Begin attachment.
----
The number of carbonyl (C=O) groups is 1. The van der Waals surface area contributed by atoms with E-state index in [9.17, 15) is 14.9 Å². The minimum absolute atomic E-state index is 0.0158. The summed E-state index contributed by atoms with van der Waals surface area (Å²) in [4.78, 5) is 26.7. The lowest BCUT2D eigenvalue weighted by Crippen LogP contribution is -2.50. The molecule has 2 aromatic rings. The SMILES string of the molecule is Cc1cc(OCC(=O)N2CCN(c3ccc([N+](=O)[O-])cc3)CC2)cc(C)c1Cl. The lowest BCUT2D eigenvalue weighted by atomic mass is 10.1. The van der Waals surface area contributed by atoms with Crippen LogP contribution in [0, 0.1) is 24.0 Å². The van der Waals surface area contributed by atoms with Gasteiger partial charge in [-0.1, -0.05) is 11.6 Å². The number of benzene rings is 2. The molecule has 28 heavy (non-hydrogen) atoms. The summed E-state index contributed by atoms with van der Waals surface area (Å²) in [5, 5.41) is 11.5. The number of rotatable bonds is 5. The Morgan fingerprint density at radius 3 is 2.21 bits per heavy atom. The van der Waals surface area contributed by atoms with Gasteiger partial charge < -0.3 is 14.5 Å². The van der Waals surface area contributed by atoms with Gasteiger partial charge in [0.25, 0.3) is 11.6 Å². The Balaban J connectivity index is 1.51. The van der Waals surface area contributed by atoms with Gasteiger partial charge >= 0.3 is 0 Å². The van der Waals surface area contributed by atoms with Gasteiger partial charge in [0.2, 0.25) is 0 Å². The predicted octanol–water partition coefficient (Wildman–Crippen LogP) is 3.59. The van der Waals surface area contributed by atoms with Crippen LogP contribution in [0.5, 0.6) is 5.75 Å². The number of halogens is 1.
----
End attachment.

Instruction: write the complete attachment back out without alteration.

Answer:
The number of carbonyl (C=O) groups is 1. The van der Waals surface area contributed by atoms with E-state index in [9.17, 15) is 14.9 Å². The minimum absolute atomic E-state index is 0.0158. The summed E-state index contributed by atoms with van der Waals surface area (Å²) in [4.78, 5) is 26.7. The lowest BCUT2D eigenvalue weighted by Crippen LogP contribution is -2.50. The molecule has 2 aromatic rings. The SMILES string of the molecule is Cc1cc(OCC(=O)N2CCN(c3ccc([N+](=O)[O-])cc3)CC2)cc(C)c1Cl. The lowest BCUT2D eigenvalue weighted by atomic mass is 10.1. The van der Waals surface area contributed by atoms with Crippen LogP contribution in [0, 0.1) is 24.0 Å². The van der Waals surface area contributed by atoms with Gasteiger partial charge in [-0.1, -0.05) is 11.6 Å². The number of benzene rings is 2. The molecule has 28 heavy (non-hydrogen) atoms. The summed E-state index contributed by atoms with van der Waals surface area (Å²) in [5, 5.41) is 11.5. The number of rotatable bonds is 5. The Morgan fingerprint density at radius 3 is 2.21 bits per heavy atom. The van der Waals surface area contributed by atoms with Gasteiger partial charge < -0.3 is 14.5 Å². The van der Waals surface area contributed by atoms with Gasteiger partial charge in [0.25, 0.3) is 11.6 Å². The Balaban J connectivity index is 1.51. The van der Waals surface area contributed by atoms with Gasteiger partial charge >= 0.3 is 0 Å². The van der Waals surface area contributed by atoms with Gasteiger partial charge in [0.2, 0.25) is 0 Å². The predicted octanol–water partition coefficient (Wildman–Crippen LogP) is 3.59. The van der Waals surface area contributed by atoms with Crippen LogP contribution in [0.5, 0.6) is 5.75 Å². The number of halogens is 1.